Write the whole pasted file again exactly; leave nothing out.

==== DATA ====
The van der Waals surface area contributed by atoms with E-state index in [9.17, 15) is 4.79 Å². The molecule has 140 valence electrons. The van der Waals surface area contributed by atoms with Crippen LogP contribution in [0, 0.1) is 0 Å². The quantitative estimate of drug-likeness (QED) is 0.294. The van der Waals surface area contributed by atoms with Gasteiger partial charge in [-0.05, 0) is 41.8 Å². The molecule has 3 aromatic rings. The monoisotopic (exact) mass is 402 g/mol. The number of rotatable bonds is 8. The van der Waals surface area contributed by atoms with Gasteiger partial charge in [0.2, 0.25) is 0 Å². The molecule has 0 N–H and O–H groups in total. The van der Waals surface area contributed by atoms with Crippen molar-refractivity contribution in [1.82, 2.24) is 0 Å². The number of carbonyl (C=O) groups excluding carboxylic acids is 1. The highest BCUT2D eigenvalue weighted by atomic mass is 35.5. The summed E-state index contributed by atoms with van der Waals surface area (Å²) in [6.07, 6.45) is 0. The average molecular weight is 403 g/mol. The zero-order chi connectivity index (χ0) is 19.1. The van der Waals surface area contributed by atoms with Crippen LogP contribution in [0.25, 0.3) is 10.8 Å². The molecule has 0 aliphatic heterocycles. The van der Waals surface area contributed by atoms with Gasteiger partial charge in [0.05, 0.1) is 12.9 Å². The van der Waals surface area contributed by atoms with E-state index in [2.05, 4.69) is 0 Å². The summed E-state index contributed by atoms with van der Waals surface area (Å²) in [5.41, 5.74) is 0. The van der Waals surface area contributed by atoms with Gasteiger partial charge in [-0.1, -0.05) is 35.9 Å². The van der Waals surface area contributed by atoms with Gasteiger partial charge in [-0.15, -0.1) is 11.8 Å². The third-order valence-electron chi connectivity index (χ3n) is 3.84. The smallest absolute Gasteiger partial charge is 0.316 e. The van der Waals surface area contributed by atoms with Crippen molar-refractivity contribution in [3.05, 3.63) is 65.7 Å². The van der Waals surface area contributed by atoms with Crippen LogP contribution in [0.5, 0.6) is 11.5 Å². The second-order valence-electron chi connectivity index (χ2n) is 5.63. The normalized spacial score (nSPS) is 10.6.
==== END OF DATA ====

The van der Waals surface area contributed by atoms with E-state index in [9.17, 15) is 4.79 Å². The molecule has 140 valence electrons. The van der Waals surface area contributed by atoms with Crippen LogP contribution in [0, 0.1) is 0 Å². The quantitative estimate of drug-likeness (QED) is 0.294. The van der Waals surface area contributed by atoms with Gasteiger partial charge in [-0.05, 0) is 41.8 Å². The molecule has 3 aromatic rings. The monoisotopic (exact) mass is 402 g/mol. The number of rotatable bonds is 8. The van der Waals surface area contributed by atoms with Gasteiger partial charge in [0.2, 0.25) is 0 Å². The molecule has 0 N–H and O–H groups in total. The van der Waals surface area contributed by atoms with Crippen molar-refractivity contribution in [1.82, 2.24) is 0 Å². The number of carbonyl (C=O) groups excluding carboxylic acids is 1. The highest BCUT2D eigenvalue weighted by atomic mass is 35.5. The summed E-state index contributed by atoms with van der Waals surface area (Å²) in [6.07, 6.45) is 0. The average molecular weight is 403 g/mol. The zero-order chi connectivity index (χ0) is 19.1. The van der Waals surface area contributed by atoms with Crippen LogP contribution in [0.25, 0.3) is 10.8 Å². The molecule has 0 aliphatic heterocycles. The van der Waals surface area contributed by atoms with Gasteiger partial charge in [0.05, 0.1) is 12.9 Å². The van der Waals surface area contributed by atoms with E-state index in [2.05, 4.69) is 0 Å². The summed E-state index contributed by atoms with van der Waals surface area (Å²) in [5.41, 5.74) is 0. The van der Waals surface area contributed by atoms with Gasteiger partial charge in [-0.1, -0.05) is 35.9 Å². The van der Waals surface area contributed by atoms with Gasteiger partial charge in [-0.15, -0.1) is 11.8 Å². The third-order valence-electron chi connectivity index (χ3n) is 3.84. The smallest absolute Gasteiger partial charge is 0.316 e. The van der Waals surface area contributed by atoms with Crippen molar-refractivity contribution in [3.05, 3.63) is 65.7 Å². The van der Waals surface area contributed by atoms with Crippen LogP contribution in [0.5, 0.6) is 11.5 Å². The second-order valence-electron chi connectivity index (χ2n) is 5.63. The normalized spacial score (nSPS) is 10.6.